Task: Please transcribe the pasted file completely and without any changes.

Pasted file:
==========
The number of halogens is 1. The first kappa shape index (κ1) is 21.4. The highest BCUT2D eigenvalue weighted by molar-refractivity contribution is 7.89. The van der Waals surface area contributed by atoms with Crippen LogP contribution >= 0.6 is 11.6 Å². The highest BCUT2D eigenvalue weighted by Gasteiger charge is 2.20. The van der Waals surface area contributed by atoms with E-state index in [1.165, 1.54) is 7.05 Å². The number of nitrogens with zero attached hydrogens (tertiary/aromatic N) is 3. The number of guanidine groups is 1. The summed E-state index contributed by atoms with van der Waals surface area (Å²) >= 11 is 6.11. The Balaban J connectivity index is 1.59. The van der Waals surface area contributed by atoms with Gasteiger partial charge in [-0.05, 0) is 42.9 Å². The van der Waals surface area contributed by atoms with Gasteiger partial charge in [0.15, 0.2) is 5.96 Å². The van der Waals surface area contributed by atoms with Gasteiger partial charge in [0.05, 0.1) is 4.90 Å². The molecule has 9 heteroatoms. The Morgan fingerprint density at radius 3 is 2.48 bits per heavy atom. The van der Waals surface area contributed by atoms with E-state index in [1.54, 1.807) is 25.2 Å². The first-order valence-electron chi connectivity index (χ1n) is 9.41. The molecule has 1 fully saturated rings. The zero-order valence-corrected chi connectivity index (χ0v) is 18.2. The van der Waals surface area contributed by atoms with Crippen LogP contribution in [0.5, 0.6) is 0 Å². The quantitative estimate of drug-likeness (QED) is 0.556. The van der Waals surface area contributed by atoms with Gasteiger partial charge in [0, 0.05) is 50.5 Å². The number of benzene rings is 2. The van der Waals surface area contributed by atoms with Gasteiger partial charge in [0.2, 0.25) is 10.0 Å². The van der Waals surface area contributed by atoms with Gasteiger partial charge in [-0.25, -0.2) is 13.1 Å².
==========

The number of halogens is 1. The first kappa shape index (κ1) is 21.4. The highest BCUT2D eigenvalue weighted by molar-refractivity contribution is 7.89. The van der Waals surface area contributed by atoms with Crippen LogP contribution >= 0.6 is 11.6 Å². The highest BCUT2D eigenvalue weighted by Gasteiger charge is 2.20. The van der Waals surface area contributed by atoms with E-state index in [1.165, 1.54) is 7.05 Å². The number of nitrogens with zero attached hydrogens (tertiary/aromatic N) is 3. The number of guanidine groups is 1. The summed E-state index contributed by atoms with van der Waals surface area (Å²) >= 11 is 6.11. The Balaban J connectivity index is 1.59. The van der Waals surface area contributed by atoms with Gasteiger partial charge in [-0.05, 0) is 42.9 Å². The van der Waals surface area contributed by atoms with Gasteiger partial charge in [0.15, 0.2) is 5.96 Å². The van der Waals surface area contributed by atoms with Gasteiger partial charge in [0.05, 0.1) is 4.90 Å². The molecule has 9 heteroatoms. The Morgan fingerprint density at radius 3 is 2.48 bits per heavy atom. The van der Waals surface area contributed by atoms with E-state index in [1.54, 1.807) is 25.2 Å². The first-order valence-electron chi connectivity index (χ1n) is 9.41. The molecule has 1 fully saturated rings. The zero-order valence-corrected chi connectivity index (χ0v) is 18.2. The van der Waals surface area contributed by atoms with Crippen LogP contribution in [0.5, 0.6) is 0 Å². The quantitative estimate of drug-likeness (QED) is 0.556. The van der Waals surface area contributed by atoms with Gasteiger partial charge in [0, 0.05) is 50.5 Å². The number of benzene rings is 2. The van der Waals surface area contributed by atoms with Gasteiger partial charge in [0.2, 0.25) is 10.0 Å². The van der Waals surface area contributed by atoms with Gasteiger partial charge in [-0.25, -0.2) is 13.1 Å².